She knew she was dying, had never imagined it would be like this; alone, cold, wet leaves and damp smelling moss beneath her head. The weak, early sun flickered through the bare branches of the tree, making dappled patterns on her exposed flesh. She could not move; could not raise her hand to wipe away the single tear that trickled slowly down one muddied and bruised cheek.
At least the pain had stopped; the pulsating in her head as she tried to fight off the attack, fingernails scraping his face, him prising open her thighs, biting her breasts as clothing was roughly torn away from her body. She no longer felt the pounding of each thump, or thud of kicks. The purple welts made as his calloused hands squeezed her neck now just throbbed slightly. The cigarette and chewing gum hotness of his breath on her cheek as he thrust and pushed himself into her was now fading, along with the terror which had risen in her throat like bitter bile.
The hypnotic drone of passing cars speeding down the motorway was comforting, soothing, as her breathing slowed, became shallow, rasping. Life quietly, inconspicuously slipped away, unnoticed in the cold November morning.
Martha was late. She had mislaid her car keys. She remembered throwing them onto the kitchen table as she struggled with her shopping the night before, juggling tins of chopped tomatoes and unruly potatoes as they fell out of the thin supermarket carrier bag. She finally found them under a pile of red-topped final demands and take-away menus.
Starting late meant the motorway would be busy, rotund salesmen and stressed mums on the school run jostling for first place on the slip road, like gridlocked Formula One drivers. Martha smiled at this image as she listened to the radio, tapping her fingernails on the steering wheel.
Road works. She sighed, the cars in front slowed down, all three lanes were almost at a standstill. Martha noticed the dead fox on the hard shoulder. Road kill, as her partner called it, was not unusual on this stretch of the M5, as it was surrounded by fields and dense woodland, planners cutting a swathe of tarmac through the countryside.
This fox was almost untouched by the impact that had killed it. She looked at its fur, auburn red, coarse as it bristled in the wind, distinctive milk-tipped tail flat against the hardness of the asphalt. Martha looked at the fox’s beady eyes, still open but unseeing, pink tongue lolling out of its mouth, tiny flecks of blood staining the white-fuzzed muzzle.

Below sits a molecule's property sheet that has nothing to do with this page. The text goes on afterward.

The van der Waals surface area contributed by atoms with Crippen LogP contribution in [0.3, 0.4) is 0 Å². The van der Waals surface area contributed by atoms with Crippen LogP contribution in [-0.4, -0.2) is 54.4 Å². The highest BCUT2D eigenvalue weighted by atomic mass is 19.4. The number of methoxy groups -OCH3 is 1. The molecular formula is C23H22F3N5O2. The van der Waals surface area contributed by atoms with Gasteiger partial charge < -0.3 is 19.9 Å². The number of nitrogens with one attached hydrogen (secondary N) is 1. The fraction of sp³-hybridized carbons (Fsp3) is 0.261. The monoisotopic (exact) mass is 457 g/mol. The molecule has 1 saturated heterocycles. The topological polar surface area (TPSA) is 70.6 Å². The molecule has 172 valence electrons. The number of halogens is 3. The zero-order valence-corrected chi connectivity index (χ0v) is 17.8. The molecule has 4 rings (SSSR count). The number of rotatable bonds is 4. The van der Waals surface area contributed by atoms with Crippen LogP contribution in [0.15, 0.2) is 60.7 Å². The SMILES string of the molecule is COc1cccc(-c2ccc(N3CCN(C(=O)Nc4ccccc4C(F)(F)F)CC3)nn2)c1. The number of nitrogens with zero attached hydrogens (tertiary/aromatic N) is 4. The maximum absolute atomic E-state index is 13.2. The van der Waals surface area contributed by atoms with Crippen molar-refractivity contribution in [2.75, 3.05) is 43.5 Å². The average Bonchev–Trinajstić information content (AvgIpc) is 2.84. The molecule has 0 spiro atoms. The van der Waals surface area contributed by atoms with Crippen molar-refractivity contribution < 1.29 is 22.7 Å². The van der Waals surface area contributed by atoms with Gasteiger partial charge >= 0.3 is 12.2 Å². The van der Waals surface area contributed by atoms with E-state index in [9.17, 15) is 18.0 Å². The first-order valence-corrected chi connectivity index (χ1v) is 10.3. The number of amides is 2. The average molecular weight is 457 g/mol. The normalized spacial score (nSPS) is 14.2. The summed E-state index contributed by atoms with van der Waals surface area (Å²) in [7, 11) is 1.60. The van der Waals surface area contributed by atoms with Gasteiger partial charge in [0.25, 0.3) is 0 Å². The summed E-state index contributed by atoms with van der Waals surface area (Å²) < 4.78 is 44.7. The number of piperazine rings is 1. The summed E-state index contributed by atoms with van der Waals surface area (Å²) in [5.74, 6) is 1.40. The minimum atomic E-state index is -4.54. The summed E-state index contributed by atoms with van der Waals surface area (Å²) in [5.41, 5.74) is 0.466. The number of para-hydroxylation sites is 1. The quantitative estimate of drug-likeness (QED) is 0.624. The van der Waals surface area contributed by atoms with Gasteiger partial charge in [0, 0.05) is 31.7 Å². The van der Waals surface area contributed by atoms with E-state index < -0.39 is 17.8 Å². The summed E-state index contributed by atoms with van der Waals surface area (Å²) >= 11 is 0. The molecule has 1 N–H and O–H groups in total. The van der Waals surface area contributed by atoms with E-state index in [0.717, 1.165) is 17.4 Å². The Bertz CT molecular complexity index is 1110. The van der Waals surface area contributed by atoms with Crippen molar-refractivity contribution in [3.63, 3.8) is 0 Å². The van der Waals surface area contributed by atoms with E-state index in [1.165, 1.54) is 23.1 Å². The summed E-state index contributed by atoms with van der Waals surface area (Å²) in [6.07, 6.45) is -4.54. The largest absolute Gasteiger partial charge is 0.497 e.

The brash air horn of the lorry behind startled her and she jerked the car into gear. She glanced at her watch. She was definitely going to be late!
Jack was a lingerie salesman. He was talented; every month he looked forward to the sales figures displayed on the wall of the poky office. Arrogant and self-assured, he could sell to anyone, particularly women. He loved the female form; he knew what women wanted to hear and he knew exactly how to make them feel and look desirable; the trace of a stocking top, a black bustier, structured to flatter the larger breast, red satin teddies, lace thongs and soft, silky French knickers… he was an expert, a craftsman.
This morning he was on his way to a favourite customer; tall, blonde, willowy Bernice, who smelt of musky jasmine and balmy summer evenings. He remembered her fishnet clad legs around his thighs and smiled.
The motorway was busy. Jack was particularly annoyed when the car started to shudder and gradually lose power. He pulled over to the hard shoulder and sighed as he rang for assistance. There was no way he was going to even look under the bonnet, to get dirty, get oil on his Jasper Conran suit, not with an afternoon of Bernice to look forward to. Dirt ingrained hands would bar him entry to her warm, candlelit bedroom above the shop.
He walked around the car to keep warm and was fascinated by a red shoe lying on the verge. He had always wondered about the shoes abandoned, lost or thrown from moving vehicles. This was different, not the usual faded, worn plimsoll or paint-spattered work boot, but a shoe designed to make a woman’s legs look longer, calves slimmer. The heel was high, toe pointed, the colour so vividly scarlet it looked almost obscene, out of place on the dirty brown grass, surrounded by wet cigarette ends and crisp packets.
Careless to lose such a shoe, he thought, shaking his head, as the yellow pick-up truck manoeuvred in front of his car, hazard lights flashing.